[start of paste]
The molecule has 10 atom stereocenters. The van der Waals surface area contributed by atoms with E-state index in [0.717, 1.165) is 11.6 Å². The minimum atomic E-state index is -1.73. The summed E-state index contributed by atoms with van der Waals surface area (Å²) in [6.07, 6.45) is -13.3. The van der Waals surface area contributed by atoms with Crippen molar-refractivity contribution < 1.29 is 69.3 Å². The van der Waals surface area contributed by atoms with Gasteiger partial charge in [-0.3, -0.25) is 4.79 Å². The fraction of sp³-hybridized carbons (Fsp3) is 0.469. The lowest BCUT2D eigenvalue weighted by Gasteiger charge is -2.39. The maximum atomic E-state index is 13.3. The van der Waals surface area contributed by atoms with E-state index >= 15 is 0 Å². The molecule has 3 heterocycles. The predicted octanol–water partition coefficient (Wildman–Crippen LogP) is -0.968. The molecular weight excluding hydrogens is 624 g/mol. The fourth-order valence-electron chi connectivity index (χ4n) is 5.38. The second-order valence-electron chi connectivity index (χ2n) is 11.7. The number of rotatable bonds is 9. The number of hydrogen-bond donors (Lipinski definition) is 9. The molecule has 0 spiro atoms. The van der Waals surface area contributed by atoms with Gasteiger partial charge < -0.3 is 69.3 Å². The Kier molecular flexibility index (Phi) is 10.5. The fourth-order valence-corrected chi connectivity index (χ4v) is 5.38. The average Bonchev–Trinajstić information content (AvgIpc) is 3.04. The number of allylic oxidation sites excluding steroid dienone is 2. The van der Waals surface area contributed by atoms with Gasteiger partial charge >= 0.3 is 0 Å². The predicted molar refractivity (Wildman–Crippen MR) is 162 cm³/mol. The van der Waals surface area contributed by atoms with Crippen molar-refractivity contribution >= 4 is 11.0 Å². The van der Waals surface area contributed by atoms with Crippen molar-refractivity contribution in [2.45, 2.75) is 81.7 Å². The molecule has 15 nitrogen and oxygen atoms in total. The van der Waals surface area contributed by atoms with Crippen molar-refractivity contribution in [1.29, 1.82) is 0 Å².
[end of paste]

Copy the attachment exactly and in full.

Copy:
The molecule has 10 atom stereocenters. The van der Waals surface area contributed by atoms with E-state index in [0.717, 1.165) is 11.6 Å². The minimum atomic E-state index is -1.73. The summed E-state index contributed by atoms with van der Waals surface area (Å²) in [6.07, 6.45) is -13.3. The van der Waals surface area contributed by atoms with Crippen molar-refractivity contribution < 1.29 is 69.3 Å². The van der Waals surface area contributed by atoms with Gasteiger partial charge in [-0.3, -0.25) is 4.79 Å². The fraction of sp³-hybridized carbons (Fsp3) is 0.469. The lowest BCUT2D eigenvalue weighted by Gasteiger charge is -2.39. The maximum atomic E-state index is 13.3. The van der Waals surface area contributed by atoms with E-state index >= 15 is 0 Å². The molecule has 3 heterocycles. The predicted octanol–water partition coefficient (Wildman–Crippen LogP) is -0.968. The molecular weight excluding hydrogens is 624 g/mol. The fourth-order valence-electron chi connectivity index (χ4n) is 5.38. The second-order valence-electron chi connectivity index (χ2n) is 11.7. The number of rotatable bonds is 9. The number of hydrogen-bond donors (Lipinski definition) is 9. The molecule has 0 spiro atoms. The van der Waals surface area contributed by atoms with Gasteiger partial charge < -0.3 is 69.3 Å². The Kier molecular flexibility index (Phi) is 10.5. The fourth-order valence-corrected chi connectivity index (χ4v) is 5.38. The average Bonchev–Trinajstić information content (AvgIpc) is 3.04. The number of allylic oxidation sites excluding steroid dienone is 2. The van der Waals surface area contributed by atoms with Gasteiger partial charge >= 0.3 is 0 Å². The predicted molar refractivity (Wildman–Crippen MR) is 162 cm³/mol. The van der Waals surface area contributed by atoms with Crippen molar-refractivity contribution >= 4 is 11.0 Å². The van der Waals surface area contributed by atoms with Crippen molar-refractivity contribution in [2.45, 2.75) is 81.7 Å². The molecule has 15 nitrogen and oxygen atoms in total. The van der Waals surface area contributed by atoms with Crippen molar-refractivity contribution in [1.29, 1.82) is 0 Å².